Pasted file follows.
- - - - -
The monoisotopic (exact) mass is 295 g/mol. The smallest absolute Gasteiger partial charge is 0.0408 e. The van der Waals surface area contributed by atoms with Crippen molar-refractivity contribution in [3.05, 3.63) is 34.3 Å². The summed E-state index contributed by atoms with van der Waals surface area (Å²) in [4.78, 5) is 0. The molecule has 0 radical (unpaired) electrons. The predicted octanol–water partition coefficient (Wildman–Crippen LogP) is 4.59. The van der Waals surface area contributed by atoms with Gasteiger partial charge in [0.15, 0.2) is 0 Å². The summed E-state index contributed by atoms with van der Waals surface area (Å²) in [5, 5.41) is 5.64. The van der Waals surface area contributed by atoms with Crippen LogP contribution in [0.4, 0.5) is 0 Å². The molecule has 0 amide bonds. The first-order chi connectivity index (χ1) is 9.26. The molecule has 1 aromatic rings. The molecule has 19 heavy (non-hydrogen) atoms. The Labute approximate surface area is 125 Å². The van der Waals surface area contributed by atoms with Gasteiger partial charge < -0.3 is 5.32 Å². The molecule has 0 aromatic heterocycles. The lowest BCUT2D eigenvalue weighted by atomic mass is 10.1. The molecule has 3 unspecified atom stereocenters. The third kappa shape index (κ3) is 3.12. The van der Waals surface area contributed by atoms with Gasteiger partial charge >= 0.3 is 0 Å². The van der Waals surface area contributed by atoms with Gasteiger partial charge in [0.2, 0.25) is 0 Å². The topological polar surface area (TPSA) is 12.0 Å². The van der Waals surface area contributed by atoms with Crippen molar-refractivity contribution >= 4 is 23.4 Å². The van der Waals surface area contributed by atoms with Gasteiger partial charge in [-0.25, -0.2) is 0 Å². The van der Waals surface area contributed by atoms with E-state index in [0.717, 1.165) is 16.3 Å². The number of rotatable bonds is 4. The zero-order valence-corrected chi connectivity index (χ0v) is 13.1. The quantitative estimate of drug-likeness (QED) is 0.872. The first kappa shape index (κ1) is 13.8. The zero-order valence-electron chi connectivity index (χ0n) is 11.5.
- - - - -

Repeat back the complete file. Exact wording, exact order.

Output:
The monoisotopic (exact) mass is 295 g/mol. The smallest absolute Gasteiger partial charge is 0.0408 e. The van der Waals surface area contributed by atoms with Crippen molar-refractivity contribution in [3.05, 3.63) is 34.3 Å². The summed E-state index contributed by atoms with van der Waals surface area (Å²) in [4.78, 5) is 0. The molecule has 0 radical (unpaired) electrons. The predicted octanol–water partition coefficient (Wildman–Crippen LogP) is 4.59. The van der Waals surface area contributed by atoms with Gasteiger partial charge in [0.15, 0.2) is 0 Å². The summed E-state index contributed by atoms with van der Waals surface area (Å²) in [5, 5.41) is 5.64. The van der Waals surface area contributed by atoms with Crippen LogP contribution in [0.4, 0.5) is 0 Å². The molecule has 0 amide bonds. The first-order chi connectivity index (χ1) is 9.26. The molecule has 1 aromatic rings. The molecule has 19 heavy (non-hydrogen) atoms. The Labute approximate surface area is 125 Å². The van der Waals surface area contributed by atoms with Gasteiger partial charge < -0.3 is 5.32 Å². The molecule has 0 aromatic heterocycles. The lowest BCUT2D eigenvalue weighted by atomic mass is 10.1. The molecule has 3 unspecified atom stereocenters. The third kappa shape index (κ3) is 3.12. The van der Waals surface area contributed by atoms with Gasteiger partial charge >= 0.3 is 0 Å². The van der Waals surface area contributed by atoms with Gasteiger partial charge in [0.2, 0.25) is 0 Å². The topological polar surface area (TPSA) is 12.0 Å². The van der Waals surface area contributed by atoms with Crippen molar-refractivity contribution >= 4 is 23.4 Å². The van der Waals surface area contributed by atoms with Gasteiger partial charge in [-0.25, -0.2) is 0 Å². The van der Waals surface area contributed by atoms with E-state index in [0.717, 1.165) is 16.3 Å². The number of rotatable bonds is 4. The zero-order valence-corrected chi connectivity index (χ0v) is 13.1. The quantitative estimate of drug-likeness (QED) is 0.872. The first kappa shape index (κ1) is 13.8. The zero-order valence-electron chi connectivity index (χ0n) is 11.5.